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Looking for the Hot Spots

Where are home prices going to skyrocket? The savvy observer might try looking at cafes, not schools, for the clues.


Real estate in Los Angeles is a dynamic game, swayed by easily quantified factors that include the prime lending rate, the number of houses for sale and the number of buyers looking in any particular season. Less easy to understand, however, is the changing nature of neighborhoods. What makes one neighborhood's values skyrocket while another area languishes? What are the signs that a community is about to catapult from dump to destination?

As recently as the mid-'90s, now-popular areas of Los Angeles such as Venice, Carthay Circle and Silver Lake were considered "off the map" for home buyers contemplating a significant investment in residential real estate. They had reputations, deserved or not, for crime, graffiti and noise, and their low real estate prices reflected that reputation.

Properties in these neighborhoods today are from 60% to 75% higher than their prices five years ago. It's not unheard of for houses to sell within 24 hours, after receiving multiple offers. If buyers had known then where those neighborhoods were headed, and how quickly they were going to get there, their attitudes (and their addresses) might have changed.

The factors that make a neighborhood appreciate are not entirely different from the factors that all buyers look for, according to Keven McConnell with DBL Beverly Hills.

"Buyers are always looking for convenient access to major thoroughfares, jobs and shopping," he said.

But beyond these basics there are reasons both practical and intangible that attract buyers to certain communities.

"Buyers are returning to older neighborhoods instead of looking into areas farther away. They're tired of traffic, tired of long commutes," McConnell said. "But they're also looking into neighborhoods where the homes have interesting architectural details, the kind you can't find in newer houses. This trend is happening not just in Los Angeles but nationwide."

Architectural qualities such as colorful bathroom and kitchen tiles, stained-glass windows, decorative light fixtures, even telephone nooks, are attractive amenities to buyers who may not have grown up with these once-common features.

Ironically, many houses have been "preserved by neglect" because owners lacked the necessary funds to update them over the decades, so they still have the features that now make them more valuable.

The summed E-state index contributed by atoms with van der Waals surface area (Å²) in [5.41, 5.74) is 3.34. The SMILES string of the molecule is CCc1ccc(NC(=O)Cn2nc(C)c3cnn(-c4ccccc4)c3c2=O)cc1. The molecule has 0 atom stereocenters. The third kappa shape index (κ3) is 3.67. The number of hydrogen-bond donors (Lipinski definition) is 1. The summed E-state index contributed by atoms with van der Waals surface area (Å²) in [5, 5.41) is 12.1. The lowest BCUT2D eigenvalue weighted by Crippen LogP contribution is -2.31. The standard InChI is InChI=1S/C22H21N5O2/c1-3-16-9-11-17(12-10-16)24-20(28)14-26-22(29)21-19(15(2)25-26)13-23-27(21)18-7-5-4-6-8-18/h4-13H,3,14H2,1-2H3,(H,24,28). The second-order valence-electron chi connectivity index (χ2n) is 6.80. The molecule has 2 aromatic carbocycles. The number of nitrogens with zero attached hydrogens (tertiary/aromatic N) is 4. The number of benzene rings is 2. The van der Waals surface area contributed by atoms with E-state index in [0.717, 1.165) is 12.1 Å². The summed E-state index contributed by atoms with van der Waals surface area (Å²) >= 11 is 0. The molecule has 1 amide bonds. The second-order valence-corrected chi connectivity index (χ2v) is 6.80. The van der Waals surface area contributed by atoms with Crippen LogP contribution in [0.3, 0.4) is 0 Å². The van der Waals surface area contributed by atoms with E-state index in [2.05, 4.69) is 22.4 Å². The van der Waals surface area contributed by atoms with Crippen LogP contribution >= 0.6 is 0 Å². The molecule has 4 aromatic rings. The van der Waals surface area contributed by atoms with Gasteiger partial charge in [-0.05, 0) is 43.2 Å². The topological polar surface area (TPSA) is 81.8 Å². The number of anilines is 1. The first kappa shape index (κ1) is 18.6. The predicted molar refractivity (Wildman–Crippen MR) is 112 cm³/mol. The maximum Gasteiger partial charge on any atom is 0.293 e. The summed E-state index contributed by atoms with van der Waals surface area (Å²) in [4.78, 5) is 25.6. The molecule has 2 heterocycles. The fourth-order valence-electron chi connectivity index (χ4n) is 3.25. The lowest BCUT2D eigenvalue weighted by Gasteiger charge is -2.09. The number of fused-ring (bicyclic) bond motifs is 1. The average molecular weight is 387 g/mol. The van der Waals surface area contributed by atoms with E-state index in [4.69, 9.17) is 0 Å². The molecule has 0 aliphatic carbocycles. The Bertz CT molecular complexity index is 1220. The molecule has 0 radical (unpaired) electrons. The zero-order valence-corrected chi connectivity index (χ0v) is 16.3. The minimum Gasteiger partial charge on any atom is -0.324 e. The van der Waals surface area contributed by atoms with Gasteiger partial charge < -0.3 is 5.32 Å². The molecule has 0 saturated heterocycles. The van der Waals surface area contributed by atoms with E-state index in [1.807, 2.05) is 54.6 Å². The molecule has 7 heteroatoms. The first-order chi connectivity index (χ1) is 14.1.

One such neighborhood is Wilshire Vista, a historically middle-class African American neighborhood north of Pico Boulevard near La Brea Avenue. The demographic mix of the area has become more varied in recent years as young families and single professionals have moved into the neighborhood.

In September, McConnell client Todd Neuman purchased a 1935 Spanish-style fixer-upper for $295,000 in Wilshire Vista. Neuman, though exhausted by the rigors of fixing up his 1,800-square-foot, three-bedroom house, is encouraged by the sale of a slightly smaller one (1,500 square feet) just three doors up from his. The selling price was $430,000, $135,000 more than Neuman paid just two months earlier.

Though the quality of local schools has typically been a critical factor for home buyers, not all experts agree that good schools are an important component of neighborhood transition.

According to Marshall Reddick, real estate educator and former professor of business and economics at Cal State Los Angeles, "A good school system is ideal, but many of the people moving into marginal neighborhoods are yuppies or singles without children. It's a classic chicken-or-the-egg scenario. Do good schools turn an area around, or do the home buyers moving into an area push for better schools?"

Henni Bouwmeester, a Realtor with DBL Los Feliz, agreed: "The people moving into marginal neighborhoods are often singles, young professionals and gays. A good school system isn't their highest priority. And families with children who are considering these areas are likely to send their kids to private schools."

One of the most frequently cited qualities that areas in transition have in common is reduction in crime. According to Reddick, "If people are afraid of crime in their neighborhood, they'll put up walls or gates or they'll buy a home somewhere else. But through increased police enforcement or visibility, you'll see an increase in prices."

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